In constructing the least squares, the constraint equations are first constructed based on the gray-invariant nature of the reverse optical flow, and then the equations are transformed and Taylor expanded, The steps are as follows:
a) The reverse optical flow method assumes that a pixel at at time t moves to at time with the same pixel gray value. This assumption can be expressed by Eq. (5):
(5)where I represents the gray value of the pixel point.
(b) In general, the motion of pixels within a block of images is thought to be same. Assuming that there are n pixels in an image block, specially, n is set to 64 in this paper, that is, pixels in a square area with a pixels have same motion. By performing a Taylor expansion on the left side of Eq. (5), and since the pixel gray scale of the same pixel point remains unchanged after the shift, the matrix form shown in Eq. (6) is obtained.
where represents the velocity of the pixel on the axis. represents the gradient of the pixel on the axis, and represents the amount of variation of the pixel grayscale over time.
(c) Based on Eq. (6), the optical flow method to match feature points can be formulated as a least squares problem, which can be expressed by Eq. (7):
2) Calculate the initial value of reverse optical flow
The variable velocity model enables the initial value calculated by reverse optical flow method to be close to the global optimum, thus preventing the optical flow method from falling into a local minimum during optimization process. The initial value of the reverse optical flow is obtained by the difference between the coordinates before and after the projection of the feature point of the previous frame. The initial values are calculated by following steps.
a) The feature points of the previous frame are first converted into 3D map points in the world coordinate system, and after deriving , project it onto the current frame, the transformation and projection are expressed in Eq. (8):
(8)where K is the internal parameter matrix of the camera, represents the depth of the feature point in the previous frame and reperesents the coordinate of the feature point in the image coordinate system, represents the 2D projection coordinate of the feature point, represents the projection depth in the current frame.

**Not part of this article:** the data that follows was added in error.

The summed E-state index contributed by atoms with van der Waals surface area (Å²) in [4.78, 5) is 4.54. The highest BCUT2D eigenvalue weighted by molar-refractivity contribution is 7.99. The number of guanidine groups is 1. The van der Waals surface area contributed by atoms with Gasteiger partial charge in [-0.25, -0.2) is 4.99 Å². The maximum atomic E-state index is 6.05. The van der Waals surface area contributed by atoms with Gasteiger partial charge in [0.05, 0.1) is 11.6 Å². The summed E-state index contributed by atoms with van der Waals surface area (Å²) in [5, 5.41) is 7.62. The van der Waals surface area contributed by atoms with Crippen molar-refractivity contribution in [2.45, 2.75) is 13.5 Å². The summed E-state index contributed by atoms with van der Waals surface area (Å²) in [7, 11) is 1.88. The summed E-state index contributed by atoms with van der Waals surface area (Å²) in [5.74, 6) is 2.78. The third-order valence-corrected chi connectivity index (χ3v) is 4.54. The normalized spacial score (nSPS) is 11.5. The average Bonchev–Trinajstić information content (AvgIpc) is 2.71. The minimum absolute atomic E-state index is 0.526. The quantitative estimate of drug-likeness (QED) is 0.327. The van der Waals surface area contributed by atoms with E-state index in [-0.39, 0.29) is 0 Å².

(b) Calculate the difference between and , and set it as the initial value of the reverse optical flow. The Gauss_Newton method can be used to solve the least squares problem for the reverse optical flow, which requires to calculate Jacobi matrix. In the reverse optical flow method , the Jacobi matrix can be replaced with the gradient of the previous image frame. The Gauss_Newton equation is shown in Eq. (9):
where represents the Jacobi matrix at .
3) Get the exact search rang
In the search for the best feature point, a Jacobi matrix is first found in a square region with pixels, then the optimal is solved iteratively based on the calculated and .
In the process of iteration, the cost function is calculated for the correctness of the iterative result. Compare the result of the cost function after each iteration, if the result is decreasing, it means that the error is decreasing, and needs to continue iterating to update and ; otherwise, the iteration ends and the final result is input. The cost function is expressed in Eq. (10):
By the above interation process, the more accurate position of the feature points of the previous frame image on the current frame image can be obtained, which is calculated by Eq. (11):
Finally, the best feature points are matched by the feature point descriptor distance within a radius circle centered on the coordinates of in the current frame.
4) Minimize reprojection error
The reprojection error is calculated based on the initial pose obtained from the variable velocity model and the final feature point matching result, which is calculated as in Eq. (12):
where represents the depth of the map point projected into the current frame.
The Bundle Adjustment method  is used to minimize the reprojection error  to update the initial pose forobtaining the accurate pose . Finally, the variable velocity model is updated based on the accurate pose, which will prepare for the pose estimation in next frame.
The experiments for the feature search and matching combining the variable velocity model and the reverse optical flow method are carried out on the platform with ubuntu18.04, where the computer is configured with an Intel Core I5-6300HQ CPU, 16G 2133 MHz RAM. The testing and analysis are conducted based on five representative sequences captured by the RGB-D camera from the public TUM dataset. In order to judge the accuracy and stability of the improved algorithm, comparative experiments with the ORB-SLAM2 system are done for each group of sequences in the dataset in terms of the Absolute Trajectory Error (ATE), Relative Pose Error (RPE) and the proportion of correctly matched feature points. To verify the effectiveness of the variable velocity model on the reverse optical flow method, comparative experiments with the traditional optical flow method without initial values were also performed in terms of the positioning accuracy.
3.1 Experimental Results and Error Analysis
The TUM dataset contains RGB and depth images, where internal parameters of camera has been calibrated and the real pose information of camera has been given, which is a standard dataset for testing the performance of visual SLAM methods.
3.1.1 Feature Matching Experiment
In the experiment, the improved method and the ORB-SLAM2 system were compared and analyzed in terms of the proportion of correct matching points between two frames during the feature matching, and the results are shown in Fig. 4. Further, the true matching results based on the D435i depth camera are shown in Fig. 5.